What to do if I got laid off however other employee who are in similar position didn’t get laid off and I have more seniority?

UPDATED: Jan 11, 2012

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What to do if I got laid off however other employee who are in similar position didn’t get laid off and I have more seniority?

I just recently got laid off due to budget reductions. However several months before the layoff, an junior employee was re-hire (after she got laid off) to help me with my job duties. My manager start giving her my job duties so I can focus on different project that needed help. Moreover, another employee was about to lose her job and was moved to our department. They start finding work for her to do so they won’t lay her off. Too make story short, last week I got my lay off notice. These 2 employee (who got some of my job duties) now keeping their jobs. I had more seniority.

Asked on January 11, 2012 under Employment Labor Law, California


SJZ, Member, New York Bar / FreeAdvice Contributing Attorney

Answered 11 years ago | Contributor

The law does not respect seniority: that is, there is nothing in the law requiring that a more junior employee be laid off before a more senior one. If you have a contract, including a union agreement, protecting your job or giving you rights based on seniority, that is different--such terms are  enforceable. But without a contract, an employer may elect to lay off more senior staff.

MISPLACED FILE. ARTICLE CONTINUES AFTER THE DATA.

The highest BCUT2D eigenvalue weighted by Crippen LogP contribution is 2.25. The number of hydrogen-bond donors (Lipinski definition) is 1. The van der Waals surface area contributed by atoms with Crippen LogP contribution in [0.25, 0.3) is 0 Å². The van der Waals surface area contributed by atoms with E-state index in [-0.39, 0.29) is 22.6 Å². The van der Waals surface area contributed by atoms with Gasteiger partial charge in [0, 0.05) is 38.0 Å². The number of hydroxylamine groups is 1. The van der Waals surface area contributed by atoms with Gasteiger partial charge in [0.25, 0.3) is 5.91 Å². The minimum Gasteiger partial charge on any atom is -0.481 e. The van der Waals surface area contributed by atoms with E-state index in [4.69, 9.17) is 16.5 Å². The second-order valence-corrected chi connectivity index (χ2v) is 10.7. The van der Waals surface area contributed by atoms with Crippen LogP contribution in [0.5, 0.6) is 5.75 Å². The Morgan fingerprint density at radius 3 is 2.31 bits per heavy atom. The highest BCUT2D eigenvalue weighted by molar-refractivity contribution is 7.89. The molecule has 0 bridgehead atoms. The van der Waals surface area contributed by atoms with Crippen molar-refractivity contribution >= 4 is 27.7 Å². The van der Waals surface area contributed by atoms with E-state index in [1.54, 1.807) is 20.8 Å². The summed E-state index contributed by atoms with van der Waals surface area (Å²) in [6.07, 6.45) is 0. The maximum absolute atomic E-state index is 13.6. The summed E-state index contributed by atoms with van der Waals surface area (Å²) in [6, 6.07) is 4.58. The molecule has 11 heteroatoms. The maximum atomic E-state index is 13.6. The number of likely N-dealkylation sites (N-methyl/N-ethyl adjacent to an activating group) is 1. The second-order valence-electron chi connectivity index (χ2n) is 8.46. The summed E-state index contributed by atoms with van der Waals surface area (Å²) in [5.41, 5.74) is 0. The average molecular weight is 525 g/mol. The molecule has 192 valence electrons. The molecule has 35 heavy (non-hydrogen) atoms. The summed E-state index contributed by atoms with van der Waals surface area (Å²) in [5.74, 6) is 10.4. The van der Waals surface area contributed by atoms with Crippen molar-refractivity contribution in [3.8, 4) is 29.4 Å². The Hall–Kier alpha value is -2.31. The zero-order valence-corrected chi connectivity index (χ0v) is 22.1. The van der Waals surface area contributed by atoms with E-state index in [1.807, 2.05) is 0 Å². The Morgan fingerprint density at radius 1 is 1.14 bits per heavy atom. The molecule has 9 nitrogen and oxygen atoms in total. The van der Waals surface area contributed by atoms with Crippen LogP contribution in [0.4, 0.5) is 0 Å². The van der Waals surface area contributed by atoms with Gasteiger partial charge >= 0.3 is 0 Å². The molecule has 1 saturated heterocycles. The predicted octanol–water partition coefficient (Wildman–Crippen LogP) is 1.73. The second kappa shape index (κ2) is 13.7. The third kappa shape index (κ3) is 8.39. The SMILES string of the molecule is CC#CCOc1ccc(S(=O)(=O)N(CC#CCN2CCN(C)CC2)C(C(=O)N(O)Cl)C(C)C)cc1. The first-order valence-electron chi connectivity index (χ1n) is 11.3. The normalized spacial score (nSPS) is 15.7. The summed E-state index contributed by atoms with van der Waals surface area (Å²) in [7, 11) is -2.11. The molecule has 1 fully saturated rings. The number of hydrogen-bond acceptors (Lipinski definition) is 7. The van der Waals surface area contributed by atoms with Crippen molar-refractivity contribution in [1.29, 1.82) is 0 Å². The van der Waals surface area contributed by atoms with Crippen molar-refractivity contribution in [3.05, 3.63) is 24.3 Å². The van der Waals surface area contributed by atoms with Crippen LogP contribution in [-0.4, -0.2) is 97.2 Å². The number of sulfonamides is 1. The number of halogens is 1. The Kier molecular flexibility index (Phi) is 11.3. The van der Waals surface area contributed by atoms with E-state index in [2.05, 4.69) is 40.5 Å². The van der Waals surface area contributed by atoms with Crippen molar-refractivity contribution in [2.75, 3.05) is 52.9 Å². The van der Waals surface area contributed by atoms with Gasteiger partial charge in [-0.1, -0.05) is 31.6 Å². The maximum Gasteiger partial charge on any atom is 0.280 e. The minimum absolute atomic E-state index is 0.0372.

Note though that the law does make it illegal to discriminate against employees over age 40. That does not mean that an older employee cannot be fired--just that he or she can't be fired simply because he or  she is older. If you are over 40 and the employees who were kept are under 40, and there is no other evident reason (based on education, credentials, performance, etc.) for the reason that you, not they, were laid off, that could possibly represent age-related discrimination; it would be worthwhile for you to review the situation with an employment law attorney.

IMPORTANT NOTICE: The Answer(s) provided above are for general information only. The attorney providing the answer was not serving as the attorney for the person submitting the question or in any attorney-client relationship with such person. Laws may vary from state to state, and sometimes change. Tiny variations in the facts, or a fact not set forth in a question, often can change a legal outcome or an attorney's conclusion. Although AttorneyPages.com has verified the attorney was admitted to practice law in at least one jurisdiction, he or she may not be authorized to practice law in the jurisdiction referred to in the question, nor is he or she necessarily experienced in the area of the law involved. Unlike the information in the Answer(s) above, upon which you should NOT rely, for personal advice you can rely upon we suggest you retain an attorney to represent you.

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